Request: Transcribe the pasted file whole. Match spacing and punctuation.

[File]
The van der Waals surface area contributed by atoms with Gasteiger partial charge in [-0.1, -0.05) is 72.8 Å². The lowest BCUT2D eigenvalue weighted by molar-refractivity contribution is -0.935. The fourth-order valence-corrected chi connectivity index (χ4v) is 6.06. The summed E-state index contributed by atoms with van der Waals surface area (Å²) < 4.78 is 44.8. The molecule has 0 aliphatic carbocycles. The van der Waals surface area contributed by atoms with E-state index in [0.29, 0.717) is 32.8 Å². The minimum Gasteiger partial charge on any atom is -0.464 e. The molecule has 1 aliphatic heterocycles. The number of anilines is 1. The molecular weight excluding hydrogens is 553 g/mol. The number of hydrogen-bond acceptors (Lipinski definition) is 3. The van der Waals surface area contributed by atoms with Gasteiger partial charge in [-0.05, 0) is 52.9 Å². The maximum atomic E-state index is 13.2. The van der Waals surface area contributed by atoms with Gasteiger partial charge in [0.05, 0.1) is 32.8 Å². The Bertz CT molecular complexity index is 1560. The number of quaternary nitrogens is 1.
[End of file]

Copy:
The van der Waals surface area contributed by atoms with Gasteiger partial charge in [-0.1, -0.05) is 72.8 Å². The lowest BCUT2D eigenvalue weighted by molar-refractivity contribution is -0.935. The fourth-order valence-corrected chi connectivity index (χ4v) is 6.06. The summed E-state index contributed by atoms with van der Waals surface area (Å²) < 4.78 is 44.8. The molecule has 0 aliphatic carbocycles. The van der Waals surface area contributed by atoms with E-state index in [0.29, 0.717) is 32.8 Å². The minimum Gasteiger partial charge on any atom is -0.464 e. The molecule has 1 aliphatic heterocycles. The number of anilines is 1. The molecular weight excluding hydrogens is 553 g/mol. The number of hydrogen-bond acceptors (Lipinski definition) is 3. The van der Waals surface area contributed by atoms with Gasteiger partial charge in [-0.05, 0) is 52.9 Å². The maximum atomic E-state index is 13.2. The van der Waals surface area contributed by atoms with Gasteiger partial charge in [0.05, 0.1) is 32.8 Å². The Bertz CT molecular complexity index is 1560. The number of quaternary nitrogens is 1.